The segmented boundaries between radio, television, and newspaper that have long been associated with journalism are beginning to blur. The Edward R. Murrows of today are giving “more” by converging yesterday’s journalism with tomorrow’s technology. At the MU School of Journalism, more and more students are taking the opportunity to become more than just print journalists or broadcast reporters; they are classified as a new breed known as “convergence journalists.”
For many newsrooms, convergence is still a new idea being tinkered with on a daily basis. “They are increasingly realizing the need to have reporters with a convergence mindset. That is just a practical survival instinct,” McKean says. “But it is still difficult to try to do all of those things, and do them well, in an environment."
McKean talks about his background in journalism and what inevitably brought him to become chair of the newly created convergence sequence at the Missouri School of Journalism.
McKean describes the process of starting the convergence sequence, and what needs to be done to expand the program.
McKean explains how the new journalism sequence was created in 2005. He says convergence teaches the “best ways to teach digital media skills to our students.” After looking at the strengths and failures of other journalism sequences (for example, magazine, photojournalism, news editorial, and broadcast), McKean and his colleagues were able to construct a curriculum that would introduce all sorts of media skills and apply those to reporting, editing, and producing.
The convergence sequence is broken down into classes, each introducing essential skills for a convergence journalist. The classes range from a basic fundamentals course introducing convergence to reporting, editing, and a capstone.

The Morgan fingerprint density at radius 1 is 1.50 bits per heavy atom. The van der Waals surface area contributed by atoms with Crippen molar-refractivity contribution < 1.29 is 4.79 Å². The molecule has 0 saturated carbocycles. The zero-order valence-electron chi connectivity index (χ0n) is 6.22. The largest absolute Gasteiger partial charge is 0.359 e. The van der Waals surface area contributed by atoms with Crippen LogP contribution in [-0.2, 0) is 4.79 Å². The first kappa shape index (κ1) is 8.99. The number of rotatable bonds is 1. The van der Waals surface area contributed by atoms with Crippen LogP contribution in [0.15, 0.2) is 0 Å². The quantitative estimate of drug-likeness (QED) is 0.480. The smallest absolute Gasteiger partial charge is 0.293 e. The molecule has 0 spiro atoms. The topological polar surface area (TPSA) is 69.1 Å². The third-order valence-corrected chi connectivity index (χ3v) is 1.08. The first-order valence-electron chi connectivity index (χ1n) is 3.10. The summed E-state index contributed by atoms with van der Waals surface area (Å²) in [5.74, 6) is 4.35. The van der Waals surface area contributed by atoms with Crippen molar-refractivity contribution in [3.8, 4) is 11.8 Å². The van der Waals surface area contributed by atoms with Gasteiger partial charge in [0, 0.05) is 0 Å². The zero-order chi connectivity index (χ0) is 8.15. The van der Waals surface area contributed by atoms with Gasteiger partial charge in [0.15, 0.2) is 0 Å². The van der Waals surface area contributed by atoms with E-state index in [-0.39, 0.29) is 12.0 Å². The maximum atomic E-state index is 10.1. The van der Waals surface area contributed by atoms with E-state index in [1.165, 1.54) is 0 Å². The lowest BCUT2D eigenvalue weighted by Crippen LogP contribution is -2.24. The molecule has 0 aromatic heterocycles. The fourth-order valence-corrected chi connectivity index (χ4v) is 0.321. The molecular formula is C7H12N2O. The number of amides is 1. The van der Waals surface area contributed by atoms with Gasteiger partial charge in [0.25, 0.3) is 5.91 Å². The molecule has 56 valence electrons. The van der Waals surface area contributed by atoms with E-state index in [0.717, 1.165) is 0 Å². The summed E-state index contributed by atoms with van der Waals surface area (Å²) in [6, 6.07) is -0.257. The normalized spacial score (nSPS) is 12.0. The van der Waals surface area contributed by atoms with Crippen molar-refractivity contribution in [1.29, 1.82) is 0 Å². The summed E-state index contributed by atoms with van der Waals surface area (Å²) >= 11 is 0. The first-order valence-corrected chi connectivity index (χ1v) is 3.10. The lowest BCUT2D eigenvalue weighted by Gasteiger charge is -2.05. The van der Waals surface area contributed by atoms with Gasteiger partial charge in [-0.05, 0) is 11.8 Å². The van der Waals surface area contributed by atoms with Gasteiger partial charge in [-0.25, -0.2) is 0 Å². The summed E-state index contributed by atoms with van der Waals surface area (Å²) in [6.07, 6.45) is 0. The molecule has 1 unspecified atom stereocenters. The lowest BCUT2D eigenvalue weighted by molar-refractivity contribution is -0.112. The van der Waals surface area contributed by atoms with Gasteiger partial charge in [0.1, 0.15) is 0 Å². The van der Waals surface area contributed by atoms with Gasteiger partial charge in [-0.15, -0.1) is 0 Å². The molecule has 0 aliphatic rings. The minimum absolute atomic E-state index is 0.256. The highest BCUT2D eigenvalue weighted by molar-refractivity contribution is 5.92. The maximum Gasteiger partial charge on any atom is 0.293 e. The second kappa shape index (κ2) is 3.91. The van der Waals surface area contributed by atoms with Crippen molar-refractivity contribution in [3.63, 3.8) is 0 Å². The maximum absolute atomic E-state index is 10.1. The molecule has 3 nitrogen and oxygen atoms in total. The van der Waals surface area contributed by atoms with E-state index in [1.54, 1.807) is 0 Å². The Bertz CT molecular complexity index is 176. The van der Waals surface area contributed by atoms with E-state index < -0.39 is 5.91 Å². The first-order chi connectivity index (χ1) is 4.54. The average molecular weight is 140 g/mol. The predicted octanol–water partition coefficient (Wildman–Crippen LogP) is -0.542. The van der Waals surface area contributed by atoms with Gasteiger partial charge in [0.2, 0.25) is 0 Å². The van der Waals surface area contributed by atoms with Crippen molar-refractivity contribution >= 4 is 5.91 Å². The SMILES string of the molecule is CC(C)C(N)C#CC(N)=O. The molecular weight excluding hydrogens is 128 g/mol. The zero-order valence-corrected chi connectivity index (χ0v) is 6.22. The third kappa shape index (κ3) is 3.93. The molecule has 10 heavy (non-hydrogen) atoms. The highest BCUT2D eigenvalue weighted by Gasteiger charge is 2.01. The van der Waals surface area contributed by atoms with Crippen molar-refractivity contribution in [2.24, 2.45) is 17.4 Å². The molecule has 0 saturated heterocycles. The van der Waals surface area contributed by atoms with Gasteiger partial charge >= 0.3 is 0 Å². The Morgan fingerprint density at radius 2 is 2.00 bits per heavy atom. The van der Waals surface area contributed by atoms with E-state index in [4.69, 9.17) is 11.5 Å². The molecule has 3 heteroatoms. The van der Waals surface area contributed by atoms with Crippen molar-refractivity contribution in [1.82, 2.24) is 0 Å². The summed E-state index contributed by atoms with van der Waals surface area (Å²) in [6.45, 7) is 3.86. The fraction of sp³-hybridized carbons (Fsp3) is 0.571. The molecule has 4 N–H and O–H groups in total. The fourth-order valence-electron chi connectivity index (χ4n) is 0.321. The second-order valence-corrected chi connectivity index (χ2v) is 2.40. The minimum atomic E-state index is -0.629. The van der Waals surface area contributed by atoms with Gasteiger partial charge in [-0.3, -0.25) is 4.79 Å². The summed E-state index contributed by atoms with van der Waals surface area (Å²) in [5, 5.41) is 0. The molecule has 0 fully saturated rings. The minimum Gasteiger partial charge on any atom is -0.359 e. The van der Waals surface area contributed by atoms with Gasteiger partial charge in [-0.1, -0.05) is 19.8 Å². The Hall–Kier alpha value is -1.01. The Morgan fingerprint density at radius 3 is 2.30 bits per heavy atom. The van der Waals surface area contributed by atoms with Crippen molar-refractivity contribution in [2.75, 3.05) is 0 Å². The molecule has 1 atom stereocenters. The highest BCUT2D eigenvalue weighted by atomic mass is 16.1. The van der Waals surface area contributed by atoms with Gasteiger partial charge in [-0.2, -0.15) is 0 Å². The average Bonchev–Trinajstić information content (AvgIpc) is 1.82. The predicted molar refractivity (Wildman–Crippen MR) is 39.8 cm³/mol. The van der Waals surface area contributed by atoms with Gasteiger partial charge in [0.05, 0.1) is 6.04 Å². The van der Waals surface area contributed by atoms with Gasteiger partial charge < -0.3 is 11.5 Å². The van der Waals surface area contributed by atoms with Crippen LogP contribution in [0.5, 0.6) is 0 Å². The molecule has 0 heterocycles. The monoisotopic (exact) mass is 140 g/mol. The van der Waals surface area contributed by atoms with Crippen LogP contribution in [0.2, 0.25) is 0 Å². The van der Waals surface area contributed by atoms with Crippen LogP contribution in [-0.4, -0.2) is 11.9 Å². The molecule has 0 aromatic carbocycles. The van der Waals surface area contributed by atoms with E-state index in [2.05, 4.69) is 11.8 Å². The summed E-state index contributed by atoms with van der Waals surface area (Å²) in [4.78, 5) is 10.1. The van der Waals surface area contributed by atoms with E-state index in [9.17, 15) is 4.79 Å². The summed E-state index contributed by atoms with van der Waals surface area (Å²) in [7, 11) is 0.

McKean says a journalist who can tell a story in multiple media bridges the gap between the audience and the reporter. “They have to interact much more closely with the audience and not just assume that they are passive receptacles for the content that we create,” McKean explains. “There are multiple correct ways to tell the story depending on the story itself and the content that is available to tell it.”
Unlike students in other sequences at the Missouri School of Journalism, convergence students work for media outlets across the country, including CurrentTV, MSNBC, and ESPN.
In recent years, McKean has helped universities in other countries start their own journalism sequences. He says the experience has opened his eyes up to the barriers to journalism in other countries and what other institutions must do to clearly report news and information.
McKean says because of the current technological age, many young journalists have grown up with multimedia platforms (such as facebook, cell phones, and blogs), and there is an unconstrained desire to implement many of those media with the news. “I think students that are coming to us now do not want to be shackled by one way of telling stories, ” McKean says.
McKean explains the concept of the backpack journalist, an all-in-one journalist who can do anything without the help of others. “The backpack journalist idea is one notion of how convergence works;” however, he proclaims, “nobody can do everything equally well, and nobody can go out on any given story and do everything and come back with a really compelling story.” A major part of the convergence sequence is to prepare students to be able to work in many different mediums of storytelling, but also to understand the importance of teamwork.